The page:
Aussie Exchange Pampling Overtakes Scott

By Associated PressJune 2, 2007, 4:00 pm
DUBLIN, Ohio -- Rod Pampling had reason to look concerned as his tee shot sailed toward trouble on the right side of the 18th fairway. Given how the rest of his third round had gone Saturday at the Memorial, Pampling had no worries.
Instead of hanging up in thick grass on the side of the hill, it tumbled into a flat lie on the bunker.
Tiger Woods
Three-time winner Tiger Woods is 11 strokes back. (WireImage)
It wasn't all sheer luck for the 37-year-old Australian. For every good break came a great shot, including his 9-iron from the bunker that stopped 3 feet away for a birdie that changed everything Saturday.
A sterling back nine gave Pampling a 4-under 68. His final birdie, coupled with a bogey for Adam Scott, gave him a three-shot lead over Scott (72) and Sean O'Hair (69).
Next up could be a rare double: Only six other players have won tournaments hosted by Jack Nicklaus and Arnold Palmer. Pampling's last PGA TOUR victory came a year ago at Bay Hill.
'That would be nice,' Pampling said. 'Hopefully, the good fortune will keep going tomorrow.'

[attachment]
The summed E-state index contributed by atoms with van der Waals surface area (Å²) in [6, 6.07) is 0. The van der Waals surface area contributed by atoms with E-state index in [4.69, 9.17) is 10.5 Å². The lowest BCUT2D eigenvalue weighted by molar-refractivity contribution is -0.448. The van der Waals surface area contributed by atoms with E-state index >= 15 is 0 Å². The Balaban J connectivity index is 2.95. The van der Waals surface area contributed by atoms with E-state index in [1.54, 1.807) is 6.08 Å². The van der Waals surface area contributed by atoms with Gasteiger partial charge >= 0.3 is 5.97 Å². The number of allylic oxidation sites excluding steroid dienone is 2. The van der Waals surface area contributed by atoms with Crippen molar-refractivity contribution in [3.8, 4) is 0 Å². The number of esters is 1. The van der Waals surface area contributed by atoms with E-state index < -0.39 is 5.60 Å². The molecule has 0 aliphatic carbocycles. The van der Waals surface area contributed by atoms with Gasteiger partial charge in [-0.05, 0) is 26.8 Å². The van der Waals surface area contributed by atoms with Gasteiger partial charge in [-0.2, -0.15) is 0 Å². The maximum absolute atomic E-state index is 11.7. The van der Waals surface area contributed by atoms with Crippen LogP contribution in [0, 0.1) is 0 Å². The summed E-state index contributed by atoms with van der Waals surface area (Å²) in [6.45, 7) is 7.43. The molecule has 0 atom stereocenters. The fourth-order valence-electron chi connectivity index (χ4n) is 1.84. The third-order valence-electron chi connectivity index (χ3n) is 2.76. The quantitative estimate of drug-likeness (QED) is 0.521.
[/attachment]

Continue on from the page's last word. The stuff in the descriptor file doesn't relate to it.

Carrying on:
Scott was in the lead most of the day until watching Pampling make an unlikely birdie on the 14th from 40 feet. Scott kept in range with three straight one-putt greens down the stretch, his luck running out on the final hole.
The 26-year-old Aussie hit his tee shot on about the same line as Pampling, only his ball was nestled in thick grass next to a steep slope, and he couldn't reach the green. Scott chipped to 8 feet and missed the par putt.
With storms in the forecast, tee times will be moved up Sunday and the final round will be threesomes. Pampling was at 15-under 201, and in the last group with Scott and O'Hair.
'I'm still playing with Rod,' Scott said. 'And I'll know what's going on, so I can put pressure on, hopefully.'
O'Hair stumbled out of contention until he holed a bunker shot from behind the seventh green for eagle, then rallied with three birdies in a four-hole stretch on the back nine. It's a good opportunity for O'Hair in his first tournament since THE PLAYERS Championship, where he lost a duel to Phil Mickelson while putting two balls in the water on the island-green 17th.
'A great day of patience, so that was huge for me,' O'Hair said.
Will MacKenzie and Stewart Cink each shot 65, the low rounds of the day, and were at 205 with Aaron Baddeley (71). The group at 206 included U.S. Open champion Geoff Ogilvy (67) and K.J. Choi (67).
Tiger Woods sputtered again, making birdie on only one of the par 5s in his round of 70 that left him 11 shots behind.
'I just haven't made anything,' Woods said.